The Covid-19 pandemic has utterly discredited the false dichotomy of government vs. markets. Extensive government regulation is a prerequisite for the proper functioning of a modern market economy.
The Covid-19 pandemic may have finally dispelled the notion that the market needs to be “freed” from the government. It has brutally demonstrated that the free market cannot manufacture, procure, or deliver the key supplies needed to combat the virus, including tests, ventilators, and personal protective equipment. The market cannot keep businesses running or people working. And the private sector cannot make the massive investments required to design new therapies or to develop a vaccine on its own. We need the government for all of those things.
Yet the government is far more than an emergency back-up for the free market. Rather, it is the architect of the regulatory infrastructure that makes modern markets work in the first place.
I am not claiming that the government does everything right, that more regulation is always better, or that government regulation always supports markets. I am making a more basic point: extensive government regulation is a prerequisite for the proper functioning of a modern market economy. This role goes well beyond the minimal protection of property rights to include areas such as corporate law, financial regulation, labor regulation, antitrust policy, and intellectual property rights.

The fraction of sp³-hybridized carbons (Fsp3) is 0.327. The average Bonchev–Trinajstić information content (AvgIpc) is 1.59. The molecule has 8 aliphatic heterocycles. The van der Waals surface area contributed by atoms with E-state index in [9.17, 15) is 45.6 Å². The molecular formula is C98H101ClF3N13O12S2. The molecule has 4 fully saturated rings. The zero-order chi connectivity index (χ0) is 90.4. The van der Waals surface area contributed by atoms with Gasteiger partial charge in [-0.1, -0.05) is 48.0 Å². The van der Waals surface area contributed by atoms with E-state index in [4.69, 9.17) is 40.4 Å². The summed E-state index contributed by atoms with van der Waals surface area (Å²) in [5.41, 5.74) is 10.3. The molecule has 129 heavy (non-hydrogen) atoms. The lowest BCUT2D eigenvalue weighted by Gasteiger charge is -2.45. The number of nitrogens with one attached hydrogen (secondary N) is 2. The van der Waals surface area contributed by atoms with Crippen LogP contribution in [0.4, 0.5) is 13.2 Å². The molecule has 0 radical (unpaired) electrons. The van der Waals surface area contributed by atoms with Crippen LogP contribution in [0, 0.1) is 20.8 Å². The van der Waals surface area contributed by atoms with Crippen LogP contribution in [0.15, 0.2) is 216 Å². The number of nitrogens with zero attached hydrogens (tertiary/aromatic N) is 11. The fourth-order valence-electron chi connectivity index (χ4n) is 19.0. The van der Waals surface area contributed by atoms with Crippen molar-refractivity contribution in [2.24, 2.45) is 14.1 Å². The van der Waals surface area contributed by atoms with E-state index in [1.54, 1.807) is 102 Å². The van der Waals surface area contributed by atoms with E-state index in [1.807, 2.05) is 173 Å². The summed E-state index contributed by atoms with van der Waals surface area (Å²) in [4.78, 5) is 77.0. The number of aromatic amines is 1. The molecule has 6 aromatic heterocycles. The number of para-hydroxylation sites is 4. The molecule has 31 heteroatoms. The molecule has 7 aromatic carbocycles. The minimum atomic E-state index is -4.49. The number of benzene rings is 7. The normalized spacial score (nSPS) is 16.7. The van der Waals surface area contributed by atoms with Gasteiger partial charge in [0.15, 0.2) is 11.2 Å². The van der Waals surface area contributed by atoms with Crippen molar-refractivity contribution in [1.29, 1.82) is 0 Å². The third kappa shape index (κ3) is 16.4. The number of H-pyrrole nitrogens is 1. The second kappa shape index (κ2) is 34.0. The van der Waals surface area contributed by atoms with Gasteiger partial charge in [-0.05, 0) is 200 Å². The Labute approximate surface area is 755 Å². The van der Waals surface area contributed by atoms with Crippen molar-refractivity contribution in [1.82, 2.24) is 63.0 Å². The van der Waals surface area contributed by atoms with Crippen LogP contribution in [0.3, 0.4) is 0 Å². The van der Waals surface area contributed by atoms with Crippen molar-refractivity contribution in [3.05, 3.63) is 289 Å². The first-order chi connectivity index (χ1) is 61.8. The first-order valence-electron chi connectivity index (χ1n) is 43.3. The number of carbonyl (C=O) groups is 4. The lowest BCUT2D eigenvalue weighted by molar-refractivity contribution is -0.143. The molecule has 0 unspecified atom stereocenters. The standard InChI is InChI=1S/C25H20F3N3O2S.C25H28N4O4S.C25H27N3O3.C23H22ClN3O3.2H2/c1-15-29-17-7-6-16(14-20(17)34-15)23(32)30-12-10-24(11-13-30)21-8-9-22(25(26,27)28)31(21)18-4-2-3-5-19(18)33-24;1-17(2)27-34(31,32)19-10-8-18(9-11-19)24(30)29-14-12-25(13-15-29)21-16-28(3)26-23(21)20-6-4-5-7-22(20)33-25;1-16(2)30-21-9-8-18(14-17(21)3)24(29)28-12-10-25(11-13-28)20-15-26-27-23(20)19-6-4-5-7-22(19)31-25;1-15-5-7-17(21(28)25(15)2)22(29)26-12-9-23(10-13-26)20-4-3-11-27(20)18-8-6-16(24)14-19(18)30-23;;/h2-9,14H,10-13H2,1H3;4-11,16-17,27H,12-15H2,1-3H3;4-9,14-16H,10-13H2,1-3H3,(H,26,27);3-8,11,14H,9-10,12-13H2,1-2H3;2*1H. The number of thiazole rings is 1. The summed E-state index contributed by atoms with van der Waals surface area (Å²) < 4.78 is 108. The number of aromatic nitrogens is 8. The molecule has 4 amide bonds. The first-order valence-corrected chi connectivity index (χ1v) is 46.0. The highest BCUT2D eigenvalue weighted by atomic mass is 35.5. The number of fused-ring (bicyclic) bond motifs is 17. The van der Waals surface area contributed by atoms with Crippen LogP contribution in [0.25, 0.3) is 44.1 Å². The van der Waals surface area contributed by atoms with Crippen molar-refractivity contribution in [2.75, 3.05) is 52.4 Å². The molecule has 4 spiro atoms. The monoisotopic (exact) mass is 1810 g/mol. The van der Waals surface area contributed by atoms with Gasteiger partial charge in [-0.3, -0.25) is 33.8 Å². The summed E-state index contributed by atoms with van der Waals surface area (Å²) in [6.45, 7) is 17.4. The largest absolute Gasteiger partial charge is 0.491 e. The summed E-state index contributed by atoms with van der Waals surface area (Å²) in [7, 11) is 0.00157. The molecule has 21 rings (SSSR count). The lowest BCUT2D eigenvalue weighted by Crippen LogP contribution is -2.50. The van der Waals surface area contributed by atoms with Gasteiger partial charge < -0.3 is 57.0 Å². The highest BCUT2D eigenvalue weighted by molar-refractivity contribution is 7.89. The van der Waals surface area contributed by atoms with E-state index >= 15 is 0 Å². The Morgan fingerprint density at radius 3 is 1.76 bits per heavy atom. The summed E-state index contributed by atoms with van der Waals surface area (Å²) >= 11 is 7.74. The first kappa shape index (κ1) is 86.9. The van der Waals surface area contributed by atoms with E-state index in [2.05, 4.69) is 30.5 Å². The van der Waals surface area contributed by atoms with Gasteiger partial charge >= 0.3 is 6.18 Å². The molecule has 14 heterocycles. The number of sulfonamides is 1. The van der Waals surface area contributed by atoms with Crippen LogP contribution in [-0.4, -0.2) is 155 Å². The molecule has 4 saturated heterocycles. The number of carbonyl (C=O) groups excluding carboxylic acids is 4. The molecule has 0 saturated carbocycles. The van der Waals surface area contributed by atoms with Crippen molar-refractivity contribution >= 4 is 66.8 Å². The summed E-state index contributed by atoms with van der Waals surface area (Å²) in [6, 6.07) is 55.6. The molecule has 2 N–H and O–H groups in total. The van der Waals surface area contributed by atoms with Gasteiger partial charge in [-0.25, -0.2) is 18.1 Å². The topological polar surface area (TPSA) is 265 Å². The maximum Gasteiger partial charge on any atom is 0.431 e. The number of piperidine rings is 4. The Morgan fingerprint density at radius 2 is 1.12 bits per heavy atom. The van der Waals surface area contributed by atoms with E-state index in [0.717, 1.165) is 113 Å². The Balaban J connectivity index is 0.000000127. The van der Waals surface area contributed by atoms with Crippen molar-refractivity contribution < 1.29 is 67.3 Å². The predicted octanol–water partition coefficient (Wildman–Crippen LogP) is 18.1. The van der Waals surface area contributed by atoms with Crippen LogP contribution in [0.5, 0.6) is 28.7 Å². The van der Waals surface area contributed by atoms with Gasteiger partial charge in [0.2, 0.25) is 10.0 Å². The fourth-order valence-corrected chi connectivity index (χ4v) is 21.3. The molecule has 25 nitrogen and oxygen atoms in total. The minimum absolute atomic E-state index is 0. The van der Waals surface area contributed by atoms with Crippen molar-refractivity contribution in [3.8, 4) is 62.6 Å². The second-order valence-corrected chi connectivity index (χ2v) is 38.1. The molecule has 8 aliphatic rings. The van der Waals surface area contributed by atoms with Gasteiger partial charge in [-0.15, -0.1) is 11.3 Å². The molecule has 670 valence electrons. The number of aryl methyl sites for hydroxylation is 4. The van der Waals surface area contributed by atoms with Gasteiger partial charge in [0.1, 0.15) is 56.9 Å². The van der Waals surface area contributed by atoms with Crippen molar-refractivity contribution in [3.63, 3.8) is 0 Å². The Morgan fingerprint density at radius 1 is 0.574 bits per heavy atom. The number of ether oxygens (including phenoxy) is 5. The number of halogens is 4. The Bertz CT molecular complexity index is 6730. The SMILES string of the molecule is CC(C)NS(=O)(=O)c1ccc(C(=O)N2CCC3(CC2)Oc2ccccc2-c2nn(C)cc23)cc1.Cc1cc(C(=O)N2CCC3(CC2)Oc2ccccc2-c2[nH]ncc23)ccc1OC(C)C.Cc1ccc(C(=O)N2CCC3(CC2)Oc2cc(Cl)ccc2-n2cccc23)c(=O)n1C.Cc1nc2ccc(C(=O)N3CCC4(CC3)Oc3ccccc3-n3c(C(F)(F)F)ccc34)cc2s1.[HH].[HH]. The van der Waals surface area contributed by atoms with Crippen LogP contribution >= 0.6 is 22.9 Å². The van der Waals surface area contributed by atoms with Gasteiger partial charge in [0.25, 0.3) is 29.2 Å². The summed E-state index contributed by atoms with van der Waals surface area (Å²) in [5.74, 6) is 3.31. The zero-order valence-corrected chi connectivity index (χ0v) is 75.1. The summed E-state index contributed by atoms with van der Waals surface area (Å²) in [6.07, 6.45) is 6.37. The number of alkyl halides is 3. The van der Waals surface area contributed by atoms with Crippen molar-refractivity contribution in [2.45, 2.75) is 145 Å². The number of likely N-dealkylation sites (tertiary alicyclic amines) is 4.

This may seem rather obvious. Yet many policymakers and pundits speak and act as if there were such a thing as a “free market” that would thrive without governance. They frame economic debates in terms of the false dichotomy of government versus market.
Market liberals such as Friedrich Hayek and Milton Friedman recognized that markets require some minimal rules of the game, including the rule of law and the protection or private property. Beyond that, however, they stressed that the government should leave markets to operate as freely as possible. Other scholars have countered that market systems are governed by a far more extensive web of institutions.
The free-market framing is so pervasive that even its critics have adopted its rhetoric and internalized its assumptions. For example, liberals and conservatives both describe the government’s role in markets as “intervention.” This language implies that the market could function without the government, and that government action is an external imposition on a separate realm of market exchange. But the government creates, sustains, and empowers markets, so it does not make sense to refer to this activity as intervention. Government regulation is not the alternative to market solutions—it is the market solution.
The government-versus-market dichotomy obscures the foundational role of government regulation in nurturing markets, undermining both analysis and policy. Markets require competition, and competition is by no means natural or automatic. As Adam Smith recognized, business people would prefer to collude than to compete. So the government has to make them compete.